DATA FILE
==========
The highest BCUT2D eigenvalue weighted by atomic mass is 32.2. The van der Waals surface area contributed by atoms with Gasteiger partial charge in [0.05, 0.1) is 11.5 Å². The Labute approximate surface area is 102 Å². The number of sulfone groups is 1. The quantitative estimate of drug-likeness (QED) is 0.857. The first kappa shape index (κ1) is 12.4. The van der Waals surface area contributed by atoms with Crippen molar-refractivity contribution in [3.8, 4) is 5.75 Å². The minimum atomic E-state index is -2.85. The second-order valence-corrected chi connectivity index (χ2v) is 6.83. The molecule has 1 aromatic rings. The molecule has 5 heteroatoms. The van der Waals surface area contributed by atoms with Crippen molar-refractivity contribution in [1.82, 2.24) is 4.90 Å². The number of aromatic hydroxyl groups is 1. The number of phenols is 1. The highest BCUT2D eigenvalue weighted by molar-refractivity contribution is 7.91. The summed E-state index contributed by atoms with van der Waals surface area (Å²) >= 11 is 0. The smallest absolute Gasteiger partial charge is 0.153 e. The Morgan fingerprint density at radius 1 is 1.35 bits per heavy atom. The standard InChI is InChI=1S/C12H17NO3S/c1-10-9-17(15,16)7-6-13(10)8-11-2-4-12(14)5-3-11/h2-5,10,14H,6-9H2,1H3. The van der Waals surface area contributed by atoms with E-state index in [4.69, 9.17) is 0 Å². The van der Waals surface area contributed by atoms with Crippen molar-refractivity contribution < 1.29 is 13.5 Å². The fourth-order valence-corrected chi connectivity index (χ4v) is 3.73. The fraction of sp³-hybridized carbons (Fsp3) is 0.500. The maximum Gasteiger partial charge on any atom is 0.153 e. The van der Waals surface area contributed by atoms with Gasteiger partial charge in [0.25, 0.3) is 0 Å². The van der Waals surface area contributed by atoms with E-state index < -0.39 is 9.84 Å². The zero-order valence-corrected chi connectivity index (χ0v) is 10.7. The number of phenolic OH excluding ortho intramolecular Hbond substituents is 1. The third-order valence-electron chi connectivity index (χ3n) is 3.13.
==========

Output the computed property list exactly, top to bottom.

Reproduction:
The highest BCUT2D eigenvalue weighted by atomic mass is 32.2. The van der Waals surface area contributed by atoms with Gasteiger partial charge in [0.05, 0.1) is 11.5 Å². The Labute approximate surface area is 102 Å². The number of sulfone groups is 1. The quantitative estimate of drug-likeness (QED) is 0.857. The first kappa shape index (κ1) is 12.4. The van der Waals surface area contributed by atoms with Crippen molar-refractivity contribution in [3.8, 4) is 5.75 Å². The minimum atomic E-state index is -2.85. The second-order valence-corrected chi connectivity index (χ2v) is 6.83. The molecule has 1 aromatic rings. The molecule has 5 heteroatoms. The van der Waals surface area contributed by atoms with Crippen molar-refractivity contribution in [1.82, 2.24) is 4.90 Å². The number of aromatic hydroxyl groups is 1. The number of phenols is 1. The highest BCUT2D eigenvalue weighted by molar-refractivity contribution is 7.91. The summed E-state index contributed by atoms with van der Waals surface area (Å²) >= 11 is 0. The smallest absolute Gasteiger partial charge is 0.153 e. The Morgan fingerprint density at radius 1 is 1.35 bits per heavy atom. The standard InChI is InChI=1S/C12H17NO3S/c1-10-9-17(15,16)7-6-13(10)8-11-2-4-12(14)5-3-11/h2-5,10,14H,6-9H2,1H3. The van der Waals surface area contributed by atoms with E-state index in [4.69, 9.17) is 0 Å². The van der Waals surface area contributed by atoms with Crippen molar-refractivity contribution < 1.29 is 13.5 Å². The fourth-order valence-corrected chi connectivity index (χ4v) is 3.73. The fraction of sp³-hybridized carbons (Fsp3) is 0.500. The maximum Gasteiger partial charge on any atom is 0.153 e. The van der Waals surface area contributed by atoms with Gasteiger partial charge in [0.25, 0.3) is 0 Å². The van der Waals surface area contributed by atoms with E-state index < -0.39 is 9.84 Å². The zero-order valence-corrected chi connectivity index (χ0v) is 10.7. The number of phenolic OH excluding ortho intramolecular Hbond substituents is 1. The third-order valence-electron chi connectivity index (χ3n) is 3.13.